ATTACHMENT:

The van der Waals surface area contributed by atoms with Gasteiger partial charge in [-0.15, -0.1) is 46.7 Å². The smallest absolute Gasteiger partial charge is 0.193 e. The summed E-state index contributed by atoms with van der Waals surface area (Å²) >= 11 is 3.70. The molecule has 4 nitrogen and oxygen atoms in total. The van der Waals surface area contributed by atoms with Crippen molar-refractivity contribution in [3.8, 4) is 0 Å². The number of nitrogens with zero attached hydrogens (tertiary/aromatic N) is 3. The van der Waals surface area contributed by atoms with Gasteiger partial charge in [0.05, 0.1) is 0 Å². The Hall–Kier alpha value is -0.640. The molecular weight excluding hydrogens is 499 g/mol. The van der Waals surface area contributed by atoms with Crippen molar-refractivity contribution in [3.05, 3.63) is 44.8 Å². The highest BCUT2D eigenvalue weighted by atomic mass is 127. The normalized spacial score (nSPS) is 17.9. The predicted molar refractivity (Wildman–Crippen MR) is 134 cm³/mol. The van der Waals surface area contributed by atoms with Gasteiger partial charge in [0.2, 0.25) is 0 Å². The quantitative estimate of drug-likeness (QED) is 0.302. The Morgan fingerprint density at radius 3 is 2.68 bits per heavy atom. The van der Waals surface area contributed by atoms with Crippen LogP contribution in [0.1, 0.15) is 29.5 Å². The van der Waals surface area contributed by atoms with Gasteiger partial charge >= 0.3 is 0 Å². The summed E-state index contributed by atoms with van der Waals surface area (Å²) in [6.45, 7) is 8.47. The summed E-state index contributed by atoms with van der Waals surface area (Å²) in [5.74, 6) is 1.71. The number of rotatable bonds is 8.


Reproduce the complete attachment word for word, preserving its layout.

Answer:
The van der Waals surface area contributed by atoms with Gasteiger partial charge in [-0.15, -0.1) is 46.7 Å². The smallest absolute Gasteiger partial charge is 0.193 e. The summed E-state index contributed by atoms with van der Waals surface area (Å²) >= 11 is 3.70. The molecule has 4 nitrogen and oxygen atoms in total. The van der Waals surface area contributed by atoms with Crippen molar-refractivity contribution in [3.8, 4) is 0 Å². The number of nitrogens with zero attached hydrogens (tertiary/aromatic N) is 3. The van der Waals surface area contributed by atoms with Gasteiger partial charge in [0.05, 0.1) is 0 Å². The Hall–Kier alpha value is -0.640. The molecular weight excluding hydrogens is 499 g/mol. The van der Waals surface area contributed by atoms with Crippen molar-refractivity contribution in [3.05, 3.63) is 44.8 Å². The highest BCUT2D eigenvalue weighted by atomic mass is 127. The normalized spacial score (nSPS) is 17.9. The predicted molar refractivity (Wildman–Crippen MR) is 134 cm³/mol. The van der Waals surface area contributed by atoms with Gasteiger partial charge in [0.2, 0.25) is 0 Å². The quantitative estimate of drug-likeness (QED) is 0.302. The Morgan fingerprint density at radius 3 is 2.68 bits per heavy atom. The van der Waals surface area contributed by atoms with Crippen LogP contribution in [0.1, 0.15) is 29.5 Å². The van der Waals surface area contributed by atoms with Gasteiger partial charge >= 0.3 is 0 Å². The summed E-state index contributed by atoms with van der Waals surface area (Å²) in [6.45, 7) is 8.47. The summed E-state index contributed by atoms with van der Waals surface area (Å²) in [5.74, 6) is 1.71. The number of rotatable bonds is 8.